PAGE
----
Cherokee Nation v. Georgia, 30 U.S. 1; 8 L. Ed. 25; U.S. LEXIS 337 (1831)
Facts—The Cherokee nation filed a suit enjoining Georgia from enforcing laws that parceled out Indian lands and otherwise interfered with their rights.
(a) Is an Indian tribe a state or a foreign nation that can bring a suit in Court?
(b) Will the Court issue an injunction against Georgia?
Reasons—C.J. Marshall (4–2). Under the U.S. Constitution, Indian tribes did not constitute either a domestic state or a foreign nation. They could best be described as “domestic dependent nations” in the relation of a ward to a guardian. The tribe could thus not bring a case before the Court under Article III. Moreover, the request by the Cherokee nation “savours too much of the exercise of political power to be within the proper province of the judicial department.” Thus, “If it be true that the Cherokee nation have rights, this is not the tribunal in which those rights are to be asserted.”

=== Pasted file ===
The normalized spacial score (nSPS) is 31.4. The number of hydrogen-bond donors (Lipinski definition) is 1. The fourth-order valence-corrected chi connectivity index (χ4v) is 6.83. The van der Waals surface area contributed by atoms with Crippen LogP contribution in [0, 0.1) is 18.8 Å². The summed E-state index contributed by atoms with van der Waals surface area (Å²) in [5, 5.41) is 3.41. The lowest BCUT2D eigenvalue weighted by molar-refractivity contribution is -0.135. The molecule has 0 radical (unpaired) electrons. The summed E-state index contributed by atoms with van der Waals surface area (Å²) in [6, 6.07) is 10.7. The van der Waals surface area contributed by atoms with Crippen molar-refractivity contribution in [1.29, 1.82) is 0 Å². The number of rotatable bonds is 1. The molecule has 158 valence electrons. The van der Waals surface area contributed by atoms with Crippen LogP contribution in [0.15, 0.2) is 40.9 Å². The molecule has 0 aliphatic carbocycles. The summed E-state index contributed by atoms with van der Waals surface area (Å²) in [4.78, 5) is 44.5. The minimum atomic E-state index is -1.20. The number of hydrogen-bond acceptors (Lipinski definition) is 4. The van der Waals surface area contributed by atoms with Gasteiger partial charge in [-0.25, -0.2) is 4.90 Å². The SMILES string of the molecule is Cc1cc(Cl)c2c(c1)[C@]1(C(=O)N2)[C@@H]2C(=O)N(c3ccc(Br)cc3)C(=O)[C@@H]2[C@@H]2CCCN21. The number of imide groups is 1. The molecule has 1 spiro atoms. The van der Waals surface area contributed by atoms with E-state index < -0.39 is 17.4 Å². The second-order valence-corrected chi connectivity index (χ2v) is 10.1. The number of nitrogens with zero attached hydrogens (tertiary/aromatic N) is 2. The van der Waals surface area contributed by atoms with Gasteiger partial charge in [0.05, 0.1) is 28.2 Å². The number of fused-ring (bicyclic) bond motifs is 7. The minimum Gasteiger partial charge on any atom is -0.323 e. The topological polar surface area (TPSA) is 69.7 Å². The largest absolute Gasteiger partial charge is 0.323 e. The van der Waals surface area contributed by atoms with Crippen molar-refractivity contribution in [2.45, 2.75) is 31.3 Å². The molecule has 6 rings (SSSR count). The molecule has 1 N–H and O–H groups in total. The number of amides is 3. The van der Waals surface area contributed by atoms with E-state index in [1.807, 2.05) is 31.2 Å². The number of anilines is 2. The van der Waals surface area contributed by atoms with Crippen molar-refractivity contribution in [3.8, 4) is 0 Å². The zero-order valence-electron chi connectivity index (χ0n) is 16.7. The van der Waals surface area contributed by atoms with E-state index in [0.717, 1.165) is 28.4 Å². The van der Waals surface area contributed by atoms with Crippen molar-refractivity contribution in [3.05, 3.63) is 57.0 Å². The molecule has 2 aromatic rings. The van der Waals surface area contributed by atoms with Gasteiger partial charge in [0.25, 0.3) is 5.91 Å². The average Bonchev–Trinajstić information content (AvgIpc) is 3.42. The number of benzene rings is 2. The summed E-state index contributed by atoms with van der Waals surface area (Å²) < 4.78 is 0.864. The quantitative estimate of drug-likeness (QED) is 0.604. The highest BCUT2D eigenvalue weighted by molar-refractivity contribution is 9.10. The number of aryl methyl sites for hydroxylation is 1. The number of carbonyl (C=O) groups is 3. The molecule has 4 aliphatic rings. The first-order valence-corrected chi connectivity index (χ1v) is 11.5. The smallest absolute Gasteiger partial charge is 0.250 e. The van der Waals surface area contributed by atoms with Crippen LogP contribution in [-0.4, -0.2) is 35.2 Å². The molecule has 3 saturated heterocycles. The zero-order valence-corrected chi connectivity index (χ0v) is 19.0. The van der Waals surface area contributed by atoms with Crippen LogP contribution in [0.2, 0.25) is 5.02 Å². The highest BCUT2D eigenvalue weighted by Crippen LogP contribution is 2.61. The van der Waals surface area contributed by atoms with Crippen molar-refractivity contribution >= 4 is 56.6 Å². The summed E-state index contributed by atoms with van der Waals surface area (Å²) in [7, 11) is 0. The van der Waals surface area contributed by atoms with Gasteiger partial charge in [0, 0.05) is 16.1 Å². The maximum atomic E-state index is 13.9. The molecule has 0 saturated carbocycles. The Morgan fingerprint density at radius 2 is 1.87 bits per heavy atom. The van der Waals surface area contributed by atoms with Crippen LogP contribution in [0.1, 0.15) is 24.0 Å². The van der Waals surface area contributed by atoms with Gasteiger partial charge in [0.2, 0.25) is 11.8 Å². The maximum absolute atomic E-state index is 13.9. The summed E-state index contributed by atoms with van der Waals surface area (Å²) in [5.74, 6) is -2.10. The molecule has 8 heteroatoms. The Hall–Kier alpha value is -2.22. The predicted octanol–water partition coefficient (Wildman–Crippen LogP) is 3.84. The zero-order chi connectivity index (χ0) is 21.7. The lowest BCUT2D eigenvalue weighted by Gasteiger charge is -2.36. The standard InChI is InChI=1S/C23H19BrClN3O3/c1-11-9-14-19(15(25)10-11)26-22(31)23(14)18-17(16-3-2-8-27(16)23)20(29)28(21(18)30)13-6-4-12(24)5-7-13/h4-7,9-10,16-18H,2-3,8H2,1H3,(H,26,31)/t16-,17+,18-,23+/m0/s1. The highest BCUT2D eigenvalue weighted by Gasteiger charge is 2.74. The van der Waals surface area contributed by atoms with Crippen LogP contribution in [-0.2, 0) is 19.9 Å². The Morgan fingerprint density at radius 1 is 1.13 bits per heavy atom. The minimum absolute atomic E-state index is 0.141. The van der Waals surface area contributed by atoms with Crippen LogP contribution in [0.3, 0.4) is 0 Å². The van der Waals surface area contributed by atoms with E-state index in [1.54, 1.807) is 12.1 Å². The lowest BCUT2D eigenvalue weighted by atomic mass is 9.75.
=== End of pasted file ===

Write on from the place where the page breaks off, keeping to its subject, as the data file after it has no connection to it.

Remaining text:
J. Johnson and J. Baldwin concurred, and J. Thompson dissented. Johnson agreed that the Cherokee tribe was neither a state nor a foreign nation. Baldwin thought that Marshall’s opinion attempted to give the tribe a status it did not have under the Constitution. Thompson believed that the Indians could be considered as a foreign state over which the Court had competence and that they were entitled to relief under treaties and other agreements to which they were parties.